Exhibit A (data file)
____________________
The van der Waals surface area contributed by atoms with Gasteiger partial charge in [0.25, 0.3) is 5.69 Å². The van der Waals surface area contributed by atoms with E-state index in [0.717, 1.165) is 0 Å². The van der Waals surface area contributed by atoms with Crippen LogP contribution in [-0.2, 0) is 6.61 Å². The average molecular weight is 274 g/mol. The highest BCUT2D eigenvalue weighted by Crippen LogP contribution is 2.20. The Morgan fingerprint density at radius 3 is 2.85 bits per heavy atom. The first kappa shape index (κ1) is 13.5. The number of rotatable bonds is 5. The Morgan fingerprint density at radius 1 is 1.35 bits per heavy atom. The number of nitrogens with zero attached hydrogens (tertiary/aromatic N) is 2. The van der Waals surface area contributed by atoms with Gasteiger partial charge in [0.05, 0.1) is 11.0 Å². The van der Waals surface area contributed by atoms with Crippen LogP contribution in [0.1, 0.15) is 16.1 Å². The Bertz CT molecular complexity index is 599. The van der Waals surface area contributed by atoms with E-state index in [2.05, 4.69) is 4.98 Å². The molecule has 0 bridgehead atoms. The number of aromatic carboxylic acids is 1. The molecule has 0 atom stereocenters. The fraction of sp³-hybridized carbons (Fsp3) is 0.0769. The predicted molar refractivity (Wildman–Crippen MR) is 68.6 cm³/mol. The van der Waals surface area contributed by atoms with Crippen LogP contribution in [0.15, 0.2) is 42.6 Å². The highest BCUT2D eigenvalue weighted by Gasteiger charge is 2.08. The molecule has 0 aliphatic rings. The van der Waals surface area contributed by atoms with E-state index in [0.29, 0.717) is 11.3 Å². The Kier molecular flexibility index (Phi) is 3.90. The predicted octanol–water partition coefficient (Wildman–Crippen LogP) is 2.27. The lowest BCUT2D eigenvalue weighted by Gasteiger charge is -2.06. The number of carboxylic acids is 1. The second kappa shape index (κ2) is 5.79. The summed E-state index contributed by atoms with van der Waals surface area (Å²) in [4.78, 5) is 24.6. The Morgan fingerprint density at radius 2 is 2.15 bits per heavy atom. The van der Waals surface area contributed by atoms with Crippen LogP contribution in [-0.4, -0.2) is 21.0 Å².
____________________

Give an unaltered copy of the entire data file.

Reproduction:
The van der Waals surface area contributed by atoms with Gasteiger partial charge in [0.25, 0.3) is 5.69 Å². The van der Waals surface area contributed by atoms with E-state index in [0.717, 1.165) is 0 Å². The van der Waals surface area contributed by atoms with Crippen LogP contribution in [-0.2, 0) is 6.61 Å². The average molecular weight is 274 g/mol. The highest BCUT2D eigenvalue weighted by Crippen LogP contribution is 2.20. The Morgan fingerprint density at radius 3 is 2.85 bits per heavy atom. The first kappa shape index (κ1) is 13.5. The number of rotatable bonds is 5. The Morgan fingerprint density at radius 1 is 1.35 bits per heavy atom. The number of nitrogens with zero attached hydrogens (tertiary/aromatic N) is 2. The van der Waals surface area contributed by atoms with Gasteiger partial charge in [0.05, 0.1) is 11.0 Å². The van der Waals surface area contributed by atoms with Crippen LogP contribution in [0.1, 0.15) is 16.1 Å². The Bertz CT molecular complexity index is 599. The van der Waals surface area contributed by atoms with E-state index in [2.05, 4.69) is 4.98 Å². The molecule has 0 bridgehead atoms. The number of aromatic carboxylic acids is 1. The molecule has 0 atom stereocenters. The fraction of sp³-hybridized carbons (Fsp3) is 0.0769. The predicted molar refractivity (Wildman–Crippen MR) is 68.6 cm³/mol. The van der Waals surface area contributed by atoms with Crippen LogP contribution in [0.15, 0.2) is 42.6 Å². The highest BCUT2D eigenvalue weighted by Gasteiger charge is 2.08. The molecule has 0 aliphatic rings. The van der Waals surface area contributed by atoms with E-state index in [0.29, 0.717) is 11.3 Å². The Kier molecular flexibility index (Phi) is 3.90. The predicted octanol–water partition coefficient (Wildman–Crippen LogP) is 2.27. The lowest BCUT2D eigenvalue weighted by Gasteiger charge is -2.06. The number of carboxylic acids is 1. The second kappa shape index (κ2) is 5.79. The summed E-state index contributed by atoms with van der Waals surface area (Å²) in [4.78, 5) is 24.6. The Morgan fingerprint density at radius 2 is 2.15 bits per heavy atom. The van der Waals surface area contributed by atoms with Crippen LogP contribution in [-0.4, -0.2) is 21.0 Å².